For the first time since the pandemic began, the number of Americans filing initial unemployment claims fell below 300,000, The Washington Post reports, per the U.S. Labor Department. The news comes at an otherwise important time for the jobs market, which has, for the last two months, added jobs at a "decidedly slower-than-expected pace," per CNBC.
More specifically, first-time claims fell by 36,000 to just 293,000 for the week ended Oct. 9, "the best level since March 14, 2020," writes CNBC, in "another sign the jobs market is getting closer to its old self."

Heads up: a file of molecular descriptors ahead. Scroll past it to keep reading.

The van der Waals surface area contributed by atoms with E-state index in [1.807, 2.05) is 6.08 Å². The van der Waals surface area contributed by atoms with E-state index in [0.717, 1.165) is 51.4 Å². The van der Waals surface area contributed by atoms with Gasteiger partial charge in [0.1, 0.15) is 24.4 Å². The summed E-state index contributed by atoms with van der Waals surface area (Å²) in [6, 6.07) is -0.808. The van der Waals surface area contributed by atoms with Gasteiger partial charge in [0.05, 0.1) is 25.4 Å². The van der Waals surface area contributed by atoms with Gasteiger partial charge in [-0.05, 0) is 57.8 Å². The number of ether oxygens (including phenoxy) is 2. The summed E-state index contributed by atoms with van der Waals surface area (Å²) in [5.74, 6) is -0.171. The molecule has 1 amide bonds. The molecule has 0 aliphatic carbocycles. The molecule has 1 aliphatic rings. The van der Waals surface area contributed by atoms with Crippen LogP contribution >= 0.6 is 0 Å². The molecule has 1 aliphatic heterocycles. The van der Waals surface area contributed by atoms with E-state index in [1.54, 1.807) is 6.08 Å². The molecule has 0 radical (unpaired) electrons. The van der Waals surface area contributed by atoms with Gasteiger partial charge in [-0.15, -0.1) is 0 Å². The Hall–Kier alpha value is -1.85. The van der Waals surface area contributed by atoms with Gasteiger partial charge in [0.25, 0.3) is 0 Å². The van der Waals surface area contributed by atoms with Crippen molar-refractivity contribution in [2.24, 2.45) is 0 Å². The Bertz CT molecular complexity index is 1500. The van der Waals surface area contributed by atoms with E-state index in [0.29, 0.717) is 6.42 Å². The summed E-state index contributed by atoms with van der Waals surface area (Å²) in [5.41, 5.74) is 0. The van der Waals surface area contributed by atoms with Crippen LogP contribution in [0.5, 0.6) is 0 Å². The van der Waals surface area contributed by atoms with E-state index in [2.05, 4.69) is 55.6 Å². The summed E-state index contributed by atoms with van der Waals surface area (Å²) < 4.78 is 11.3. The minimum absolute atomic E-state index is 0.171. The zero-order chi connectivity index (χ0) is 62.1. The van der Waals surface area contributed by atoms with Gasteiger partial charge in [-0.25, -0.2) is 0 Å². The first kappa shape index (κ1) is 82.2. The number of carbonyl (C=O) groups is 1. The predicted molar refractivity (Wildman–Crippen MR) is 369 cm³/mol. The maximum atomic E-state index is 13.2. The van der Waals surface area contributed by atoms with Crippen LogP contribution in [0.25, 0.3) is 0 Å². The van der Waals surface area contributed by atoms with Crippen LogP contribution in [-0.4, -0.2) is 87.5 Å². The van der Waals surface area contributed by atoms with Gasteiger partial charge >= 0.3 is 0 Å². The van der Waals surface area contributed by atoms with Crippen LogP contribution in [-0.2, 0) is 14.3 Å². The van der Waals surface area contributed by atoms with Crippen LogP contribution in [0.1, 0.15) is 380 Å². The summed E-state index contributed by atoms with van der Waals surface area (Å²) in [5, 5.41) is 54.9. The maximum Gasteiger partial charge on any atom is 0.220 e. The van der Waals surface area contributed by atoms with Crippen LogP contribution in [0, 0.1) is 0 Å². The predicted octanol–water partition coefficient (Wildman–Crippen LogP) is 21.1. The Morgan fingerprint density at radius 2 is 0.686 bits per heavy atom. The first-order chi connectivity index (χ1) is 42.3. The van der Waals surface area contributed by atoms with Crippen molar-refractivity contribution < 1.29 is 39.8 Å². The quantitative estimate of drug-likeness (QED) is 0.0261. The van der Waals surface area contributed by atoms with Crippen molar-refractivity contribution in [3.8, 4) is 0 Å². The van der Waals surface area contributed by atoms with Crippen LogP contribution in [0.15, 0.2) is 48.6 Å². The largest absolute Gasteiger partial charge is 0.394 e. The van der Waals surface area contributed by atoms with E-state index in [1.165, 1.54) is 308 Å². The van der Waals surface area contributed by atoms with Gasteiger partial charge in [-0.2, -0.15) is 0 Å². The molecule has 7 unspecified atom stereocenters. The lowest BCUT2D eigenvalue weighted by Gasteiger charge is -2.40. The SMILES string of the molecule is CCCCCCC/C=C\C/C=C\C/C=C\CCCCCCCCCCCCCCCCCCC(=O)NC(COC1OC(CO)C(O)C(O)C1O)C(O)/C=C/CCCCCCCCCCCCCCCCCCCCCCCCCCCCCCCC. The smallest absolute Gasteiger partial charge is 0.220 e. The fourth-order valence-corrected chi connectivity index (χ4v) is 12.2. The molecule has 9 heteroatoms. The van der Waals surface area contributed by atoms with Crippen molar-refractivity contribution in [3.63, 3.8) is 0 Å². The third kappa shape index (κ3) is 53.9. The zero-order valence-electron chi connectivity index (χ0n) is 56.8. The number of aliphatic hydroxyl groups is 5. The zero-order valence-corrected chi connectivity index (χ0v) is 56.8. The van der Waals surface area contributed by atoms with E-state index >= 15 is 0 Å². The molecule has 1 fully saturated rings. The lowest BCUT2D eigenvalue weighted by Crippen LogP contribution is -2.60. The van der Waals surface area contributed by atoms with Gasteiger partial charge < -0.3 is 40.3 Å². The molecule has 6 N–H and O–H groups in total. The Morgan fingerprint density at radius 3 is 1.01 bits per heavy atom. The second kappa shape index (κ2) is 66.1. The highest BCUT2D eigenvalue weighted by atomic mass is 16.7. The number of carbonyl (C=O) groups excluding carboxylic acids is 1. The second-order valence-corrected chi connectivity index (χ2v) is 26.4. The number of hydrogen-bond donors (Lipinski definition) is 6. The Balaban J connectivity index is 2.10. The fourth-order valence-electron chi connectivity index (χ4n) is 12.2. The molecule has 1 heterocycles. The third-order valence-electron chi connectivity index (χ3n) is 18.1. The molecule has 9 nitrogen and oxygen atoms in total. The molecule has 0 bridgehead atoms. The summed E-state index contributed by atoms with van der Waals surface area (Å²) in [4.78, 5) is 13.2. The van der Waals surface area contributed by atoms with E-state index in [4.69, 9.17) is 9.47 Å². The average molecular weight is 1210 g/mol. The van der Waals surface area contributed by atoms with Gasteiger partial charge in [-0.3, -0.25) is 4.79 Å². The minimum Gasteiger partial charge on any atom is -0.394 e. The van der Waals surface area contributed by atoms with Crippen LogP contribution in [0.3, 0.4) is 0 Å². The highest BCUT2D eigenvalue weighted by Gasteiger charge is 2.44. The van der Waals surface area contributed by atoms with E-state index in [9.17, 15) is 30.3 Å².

Continuing claims, which run behind the "headline number" by one week, also dropped to their own pandemic-era low, having fallen by 134,000 to 2.59 million.
The Post notes, however, that "the decreasing number of layoffs may have less to do with a strong economy than workers' decisions to leave voluntarily"; 4.3 million Americans left their jobs in August, as workers nationwide continue to quit at "historically high rates."
The fall in claims also coincides with the end of the pandemic's enhanced employment benefits, adds CNBC, explaining that "most of the decline came from those leaving two pandemic-related federal programs as well as other extended benefits."